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Politics & Security

Lessons from the War in Ukraine Applied to Taiwan

Cybersecurity has become a key component of national security, and the government has a critical role to play to protect citizens and private property.

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A SpaceX Falcon 9 rocket is pictured from Cocoa Beach, Fla,. as it launches from Launch Complex 40 at Cape Canaveral Space Force Station, Fla., Sunday, Sept., 4, 2022. The rideshare mission features 51 Starlink satellites and an orbital transfer vehicle for customer Spaceflight Inc. (Malcolm Denemark/Florida Today via AP)

Soon after Russia invaded Ukraine in February 2022, countries including Japan and the United States rapidly began learning hybrid warfare lessons from the war. As a result, many countries have been actively enhancing their cybersecurity capabilities across multiple operational domains including cyber, electromagnetic, and space.

How Japan and the United States Responded Quickly

Public information sources indicate that the Japan Ground Self-Defense Force (JGSDF) was the first armed force to host a global, multilateral cyber exercise covering hybrid warfare following the initiation of war between Russia and Ukraine. On March 1, the JGSDF invited cyber-related units from six countries, namely the United States, France, Australia, the Philippines, Indonesia, and Vietnam, to join the Japan Ground, Maritime, and Air Self-Defense Forces in a “Multinational Cyber Defense Competition.”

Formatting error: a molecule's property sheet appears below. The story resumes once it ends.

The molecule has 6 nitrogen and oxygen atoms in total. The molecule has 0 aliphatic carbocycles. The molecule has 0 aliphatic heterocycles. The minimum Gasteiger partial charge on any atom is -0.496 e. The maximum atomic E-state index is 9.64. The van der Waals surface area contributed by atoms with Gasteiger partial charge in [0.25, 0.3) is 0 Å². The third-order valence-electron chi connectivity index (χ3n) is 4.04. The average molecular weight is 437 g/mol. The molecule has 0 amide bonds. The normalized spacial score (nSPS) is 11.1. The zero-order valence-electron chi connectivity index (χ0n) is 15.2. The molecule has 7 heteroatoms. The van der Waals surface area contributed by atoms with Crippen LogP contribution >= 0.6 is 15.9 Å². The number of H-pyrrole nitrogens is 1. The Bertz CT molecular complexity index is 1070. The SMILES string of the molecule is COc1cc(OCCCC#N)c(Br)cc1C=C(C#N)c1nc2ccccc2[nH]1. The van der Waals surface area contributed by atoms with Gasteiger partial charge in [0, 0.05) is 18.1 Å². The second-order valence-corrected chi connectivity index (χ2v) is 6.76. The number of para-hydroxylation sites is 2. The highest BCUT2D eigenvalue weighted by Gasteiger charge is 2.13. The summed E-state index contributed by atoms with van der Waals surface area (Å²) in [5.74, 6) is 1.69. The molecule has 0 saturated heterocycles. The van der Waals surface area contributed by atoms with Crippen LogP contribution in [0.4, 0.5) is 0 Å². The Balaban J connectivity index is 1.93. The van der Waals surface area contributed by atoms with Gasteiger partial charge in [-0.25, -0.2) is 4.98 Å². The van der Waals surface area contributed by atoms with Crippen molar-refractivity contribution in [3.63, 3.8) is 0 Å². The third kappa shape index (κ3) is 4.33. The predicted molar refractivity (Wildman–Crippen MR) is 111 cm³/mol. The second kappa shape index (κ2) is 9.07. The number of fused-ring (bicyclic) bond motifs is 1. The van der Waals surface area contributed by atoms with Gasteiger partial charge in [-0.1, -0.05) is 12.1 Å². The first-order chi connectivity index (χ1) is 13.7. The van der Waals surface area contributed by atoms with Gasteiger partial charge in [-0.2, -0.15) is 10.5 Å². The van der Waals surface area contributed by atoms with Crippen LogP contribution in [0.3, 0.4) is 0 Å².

The opening ceremony of the “Cyber ​​Protection Exercises” in which countries such as the United States, Europe and Asia participated. March 1, 2022 in Tokyo (Kyodo)

According to Kyodo News, the cyber exercise aimed to strengthen each participating country’s capabilities to counter hybrid attacks. This JGSDF-hosted event was designed to offer a dedicated forum for sharing concerns and expertise detailing responses to various attack scenarios, notably including cyber warfare and communication disruption.

In April 2022, the US Army held a two-week exercise in California for just under 6,000 soldiers to train them on comprehensive multi-domain attack response capabilities. The training scenarios entailed an adversary that was not only launching rockets and missiles into a target city, but also utilizing information warfare via the spread of disinformation across social media channels, and also conducting electronic warfare by jamming legitimate communication channels.

Two months later in June 2022, the US National Guard conducted a large-scale, two week-cyber defense exercise dubbed “Cyber Shield,” in Arkansas. This set of exercises involved not only defending against enemy nation state cyberattacks, but also providing countermeasures against the spread of disinformation through social media. The purpose was to train soldiers to concentrate on their missions and minimize the chance to be misled, misinformed, or distracted by illegitimate news.